Mickey Goldmill called it on Rocky Balboa in Rocky III. Ian Heinisch looked in the mirror after back-to-back losses to Derek Brunson and Omari Akhmedov and made the call himself.
He had gotten civilized. So he did something about it.
“For me, being in a mundane routine, you start to not appreciate things and things get old. I wanted to change things up.”
That didn’t mean taking a different route for his roadwork or simply working on his fight game. Heinisch went to Thailand, began working with the Tiger Muay Thai team and prepared for his wife to join him, as they were going to start a new life far from his native Colorado.
“I've still got adventure in my heart,” he said. “I went out there, I love the coaching, I love the training partners, the way of life. It's very cheap to live out there and Denver was just getting so crowded, there was the traffic, and it was not my scene anymore. I found myself driving in my car all day, eating in my car, going from one training session to the next, from the car to the gym all day. I wasn't enjoying it and it took the love out of it. I felt God called me out to Thailand.”
Then the COVID-19 pandemic arrived, and Heinisch had to put his training and his move on hold.
“I was two weeks into camp in Thailand and then the quarantine started hitting,” Heinisch said. “They shut the gym down out there and basically President Trump got on and said if you're overseas, you got 72 hours to get home. I wasn't with my wife; she was still working. The plan was to do camp out there, come back, fight and then we were gonna officially move out there. It didn't work out that way, obviously, but we're still gonna do it as planned. I felt like I needed to come back home.”
That was fine, but when he was contacted for a UFC 250 bout with Gerald Meerschaert, Heinisch had to improvise before finding training partners from the Genesis BJJ and Elevation teams following his departure from Englewood’s Factory X squad.
“I had to get in my prison mentality of just all workouts, hitting up training partners to meet at the park and spar, and eventually I found good training partners, good coaches and was able to take the fight,” he said. “We need to innovate and evolve in times like these.”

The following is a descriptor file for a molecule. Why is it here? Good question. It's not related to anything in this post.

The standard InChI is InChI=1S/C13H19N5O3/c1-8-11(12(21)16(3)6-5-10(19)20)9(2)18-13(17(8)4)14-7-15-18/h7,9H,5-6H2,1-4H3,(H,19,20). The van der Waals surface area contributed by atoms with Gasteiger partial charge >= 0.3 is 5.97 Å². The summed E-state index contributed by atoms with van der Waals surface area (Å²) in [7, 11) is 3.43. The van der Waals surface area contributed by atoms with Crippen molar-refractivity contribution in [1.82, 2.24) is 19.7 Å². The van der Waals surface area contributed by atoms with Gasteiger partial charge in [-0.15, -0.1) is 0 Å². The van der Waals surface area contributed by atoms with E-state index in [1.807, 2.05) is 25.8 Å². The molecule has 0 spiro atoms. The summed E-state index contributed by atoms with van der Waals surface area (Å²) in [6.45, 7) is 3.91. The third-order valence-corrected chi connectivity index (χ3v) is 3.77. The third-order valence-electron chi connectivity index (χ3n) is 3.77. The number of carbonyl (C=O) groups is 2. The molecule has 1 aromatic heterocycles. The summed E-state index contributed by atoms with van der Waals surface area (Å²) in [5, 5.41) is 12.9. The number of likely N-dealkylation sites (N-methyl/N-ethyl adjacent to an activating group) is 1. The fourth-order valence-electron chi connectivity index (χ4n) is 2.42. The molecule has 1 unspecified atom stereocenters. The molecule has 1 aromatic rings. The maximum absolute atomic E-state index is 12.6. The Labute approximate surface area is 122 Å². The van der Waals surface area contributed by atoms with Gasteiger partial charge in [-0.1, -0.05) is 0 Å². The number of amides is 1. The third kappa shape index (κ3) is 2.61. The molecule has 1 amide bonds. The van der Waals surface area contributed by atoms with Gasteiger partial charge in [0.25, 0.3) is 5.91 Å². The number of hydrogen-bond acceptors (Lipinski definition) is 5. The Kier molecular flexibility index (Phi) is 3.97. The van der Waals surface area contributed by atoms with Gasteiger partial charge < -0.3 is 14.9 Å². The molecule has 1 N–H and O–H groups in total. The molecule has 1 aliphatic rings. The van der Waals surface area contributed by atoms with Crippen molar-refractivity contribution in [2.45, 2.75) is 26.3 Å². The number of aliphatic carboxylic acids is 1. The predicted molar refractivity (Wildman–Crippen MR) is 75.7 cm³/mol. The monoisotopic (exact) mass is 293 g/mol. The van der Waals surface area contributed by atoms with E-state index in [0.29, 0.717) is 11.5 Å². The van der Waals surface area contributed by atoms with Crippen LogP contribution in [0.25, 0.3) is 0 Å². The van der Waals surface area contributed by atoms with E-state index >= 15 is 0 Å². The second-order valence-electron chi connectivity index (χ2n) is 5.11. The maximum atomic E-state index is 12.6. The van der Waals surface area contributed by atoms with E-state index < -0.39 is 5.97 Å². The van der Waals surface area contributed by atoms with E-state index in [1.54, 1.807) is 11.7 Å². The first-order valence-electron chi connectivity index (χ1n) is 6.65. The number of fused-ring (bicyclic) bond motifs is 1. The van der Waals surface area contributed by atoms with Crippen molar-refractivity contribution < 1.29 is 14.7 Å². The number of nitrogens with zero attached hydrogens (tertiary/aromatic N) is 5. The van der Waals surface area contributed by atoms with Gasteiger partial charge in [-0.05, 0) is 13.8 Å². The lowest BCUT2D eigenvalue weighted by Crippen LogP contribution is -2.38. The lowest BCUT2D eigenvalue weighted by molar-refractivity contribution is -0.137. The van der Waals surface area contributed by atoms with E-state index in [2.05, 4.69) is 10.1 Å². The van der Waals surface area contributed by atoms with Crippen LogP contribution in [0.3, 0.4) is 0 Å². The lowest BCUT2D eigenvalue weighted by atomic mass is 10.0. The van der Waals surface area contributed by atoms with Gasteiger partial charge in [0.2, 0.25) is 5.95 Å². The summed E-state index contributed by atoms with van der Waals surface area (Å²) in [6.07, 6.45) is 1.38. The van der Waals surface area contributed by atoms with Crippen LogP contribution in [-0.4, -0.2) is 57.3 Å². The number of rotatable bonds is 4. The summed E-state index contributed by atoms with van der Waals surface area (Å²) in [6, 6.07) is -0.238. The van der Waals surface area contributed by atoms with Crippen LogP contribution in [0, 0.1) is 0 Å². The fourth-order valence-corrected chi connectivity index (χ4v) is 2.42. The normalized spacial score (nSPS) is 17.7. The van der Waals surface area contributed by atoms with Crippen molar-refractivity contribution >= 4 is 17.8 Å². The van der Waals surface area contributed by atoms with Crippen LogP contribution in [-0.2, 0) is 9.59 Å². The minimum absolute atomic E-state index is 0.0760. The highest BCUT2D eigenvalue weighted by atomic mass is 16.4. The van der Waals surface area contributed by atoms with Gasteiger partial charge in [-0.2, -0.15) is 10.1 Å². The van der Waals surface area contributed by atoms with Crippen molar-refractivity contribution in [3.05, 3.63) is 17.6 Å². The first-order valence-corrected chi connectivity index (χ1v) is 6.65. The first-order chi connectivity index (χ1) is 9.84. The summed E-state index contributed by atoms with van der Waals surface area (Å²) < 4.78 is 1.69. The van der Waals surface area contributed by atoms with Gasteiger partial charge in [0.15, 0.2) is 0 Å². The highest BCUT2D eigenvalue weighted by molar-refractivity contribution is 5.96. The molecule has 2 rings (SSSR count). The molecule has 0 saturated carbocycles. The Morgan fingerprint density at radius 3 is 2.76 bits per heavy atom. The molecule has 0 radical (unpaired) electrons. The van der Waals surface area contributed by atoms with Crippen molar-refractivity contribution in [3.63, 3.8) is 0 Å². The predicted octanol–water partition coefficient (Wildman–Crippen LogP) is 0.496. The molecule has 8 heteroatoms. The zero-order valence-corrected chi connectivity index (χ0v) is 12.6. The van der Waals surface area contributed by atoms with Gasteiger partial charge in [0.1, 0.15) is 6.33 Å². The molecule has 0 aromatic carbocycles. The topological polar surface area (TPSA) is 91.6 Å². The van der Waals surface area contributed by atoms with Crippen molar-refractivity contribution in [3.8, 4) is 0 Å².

That doesn’t just apply to the physical act of training. There were mental hurdles to overcome after a 2-0 start to his UFC career turned into a 2-2 slate.
“You drop two in a row, yeah, you start to question things,” Heinisch said. “You question everything. And honestly, that's what my old coach thinks it was about, that I lost so I'm gonna try and reinvent myself. But honestly, it (staying in Colorado) wasn't me. I'm a nomad. I like to travel, I like to go around, I like adventure. My life is full of chaos and I was just getting too settled and too comfortable. And in this sport, you gotta stay uncomfortable. That's what I sought out and I've done. Finding new partners, a new look of coaching and I feel really good and confident and ready for this fight.”
And truth be told, it wasn’t like Heinisch got off to a fast start in the Octagon and then got blown out twice. As everyone knows, all losses are not created equal, and in the Brunson and Akhmedov fights, Heinisch was in them the whole way before losing a pair of decisions.
“For the Brunson fight, I was pretty ill that week, but no excuses, I came up short those nights,” he explains. “I felt like the fights could have went either way; they were very close. With Brunson, I definitely had the first round and he had the second and the third could have went either way and it went to him. And with Akhmedov, he had the first round for sure, the second was questionable and I definitely had the third, so yeah, these are close fights. It's inches in there when you're fighting the best guys in the world and I'm fighting the toughest guys. I've only fought ranked guys in the top 20 since I've been in the UFC and I've beaten these guys and I came up short twice, so I had to make a few adjustments. And I think these new coaches are taking me back to the basics of correcting and polishing me and not changing me at all, but just getting me back to being that aggressive wrestler, that violent guy in there. Better movement, keeping my chin down, turning my foot over on my punches, super basic stuff, and I feel like that's gonna be the huge difference. They've helped me get my confidence back and I'm ready to go in there and show the world why I'm ranked and why Gerald isn't, and go in there and put it on him and then climb the rankings again.”
Still in the top 15 at 185 pounds, the 31-year-old Heinisch has lost little, if anything, in the court of public opinion when it comes to his potential in the division. But that’s not enough for him. Not even close. In his eyes, he has to get back to being the fighter who fought through a harrowing past to turn his life around and make it to the UFC. And he believes he’s right there heading into Saturday night.
“I'm an explosive wrestler and I'm not able to take down Brunson and Omari and I'm giving up on the first attempt,” he said. “I gotta wear on these guys, I've got to be explosive and football tackle them to their back and be violent. I was trying to be too slick and trying to rely too much on being technical instead of being mean and using my basics. So I'm not so focused on just the win now. I love to do this, and I need to go perform and I know if I perform, I'm gonna win. I'm back to me, back to the old 'Hurricane' and it's gonna show June 6th.”